The deconstructed banana split at Sushi Samba in New York City (photo courtesy Sushi Samba).
How should you celebrate August 25th, National Banana Split Day?
There’s the tried and true banana split, of course. Classically served in a long dish, called a boat (which gives the sundae its alternative name, banana boat), the recipe is familiar to most ice cream lovers:
A banana is cut in half lengthwise and set in the dish with scoops of vanilla, chocolate and strawberry ice cream. The strawberry ice cream is garnished with pineapple topping, chocolate syrup is poured on the vanilla ice cream and strawberry topping covers the chocolate ice cream. Crushed nuts, whipped cream and maraschino cherries garnish the entire boat.
1. CUT the bananas in half width-wise, and then lengthwise. Sauté in butter with a dash of cinnamon until browned. Arrange on a plate, as shown in the photo.
2. ARRANGE the other ingredients: whipped cream, caramel corn and fruit.
3. DRIZZLE with sauce or fruit purée of choice.
BANANA SPLIT HISTORY
The soda fountains of yore were the equivalent of today’s Starbuck’s, where people met for refreshments and socializing. Soda jerks were the mixologists of their day*, inventing treats to excite customers. Malted milks, banana splits and phosphates emerged at the soda fountains of neighborhood drugstore in the 1890s.
In those days, “jerk” was not a derogatory term; it referred to the quick, sharp pull as the attendant drew the carbonated water tap forward.
David Evans Strickler, a 23-year-old apprentice pharmacist at Tassel Pharmacy in Latrobe, Pennsylvania*, enjoyed taking on the soda jerk role and inventing sundaes at the store’s soda fountain. He invented the “banana-based triple scoop ice cream sundae in 1904.
The sundae originally cost 10 cents, twice the price of other sundaes, and caught on with students of nearby Saint Vincent College. In those pre-digital days, news of the nifty new sundae quickly spread by word-of-mouth, written correspondence, and newspaper coverage.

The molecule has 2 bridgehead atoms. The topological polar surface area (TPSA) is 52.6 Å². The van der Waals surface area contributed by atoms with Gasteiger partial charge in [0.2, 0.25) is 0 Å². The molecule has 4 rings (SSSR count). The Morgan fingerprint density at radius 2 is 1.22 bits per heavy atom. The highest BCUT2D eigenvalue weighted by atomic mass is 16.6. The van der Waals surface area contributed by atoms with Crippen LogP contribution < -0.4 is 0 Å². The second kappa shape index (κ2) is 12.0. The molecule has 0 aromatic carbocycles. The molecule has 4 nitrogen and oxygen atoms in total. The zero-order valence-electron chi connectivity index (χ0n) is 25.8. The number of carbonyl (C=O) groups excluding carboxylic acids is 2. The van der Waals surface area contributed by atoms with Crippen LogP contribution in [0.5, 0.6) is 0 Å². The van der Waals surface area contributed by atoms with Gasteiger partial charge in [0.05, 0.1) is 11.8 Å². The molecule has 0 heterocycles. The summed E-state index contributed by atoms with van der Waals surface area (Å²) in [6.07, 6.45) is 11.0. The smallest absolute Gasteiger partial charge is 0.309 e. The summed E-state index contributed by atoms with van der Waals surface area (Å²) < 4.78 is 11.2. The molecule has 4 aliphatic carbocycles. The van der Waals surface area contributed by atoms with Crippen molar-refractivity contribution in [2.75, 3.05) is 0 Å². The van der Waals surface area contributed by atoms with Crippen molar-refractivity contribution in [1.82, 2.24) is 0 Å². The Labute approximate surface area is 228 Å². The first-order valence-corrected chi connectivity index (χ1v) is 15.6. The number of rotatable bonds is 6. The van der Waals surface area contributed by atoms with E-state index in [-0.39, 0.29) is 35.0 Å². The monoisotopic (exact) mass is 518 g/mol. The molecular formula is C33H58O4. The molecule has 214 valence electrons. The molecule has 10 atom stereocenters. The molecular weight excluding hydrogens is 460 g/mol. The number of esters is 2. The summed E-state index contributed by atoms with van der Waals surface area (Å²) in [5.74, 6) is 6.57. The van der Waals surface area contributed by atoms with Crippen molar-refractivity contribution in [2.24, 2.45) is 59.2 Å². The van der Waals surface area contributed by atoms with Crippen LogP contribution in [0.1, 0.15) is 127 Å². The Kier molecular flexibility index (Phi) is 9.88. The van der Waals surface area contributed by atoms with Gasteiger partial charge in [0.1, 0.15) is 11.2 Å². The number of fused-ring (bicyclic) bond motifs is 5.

It must have done well for Strickler: He went on to buy the pharmacy, renaming it Strickler’s Pharmacy.
The city of Latrobe celebrated the 100th anniversary of the invention of the banana split in 2004. In the same year, the National Ice Cream Retailers Association certified Latrobe as the birthplace of the banana split. It hosts an annual Great American Banana Split Festival in August (it starts today).
The city has the original soda fountain where the banana split was created.
Others tried their hand at the recipe. One, published in 1907, called for a lengthwise split banana, two cones of ice cream at each end of the dish and a mound of whipped cream in between with maraschino cherry on a top. One end was covered with chopped mixed nuts and the other with chopped mixed fruits. [Source: Wikipedia]
*According to Wikipedia, Walgreens is credited with spreading the popularity of the banana split. A chain of drug stores established in the Chicago area in 1901 by Charles Rudolph Walgreen, Walgreens promoted the banana split as a signature dessert. But was it served when the store opened, or did someone at Walgreens read the recipe and adopt it. Did Walgreens bestow the name Banana Split to the “banana-based triple ice cream sundae”? So far, the record is mute.
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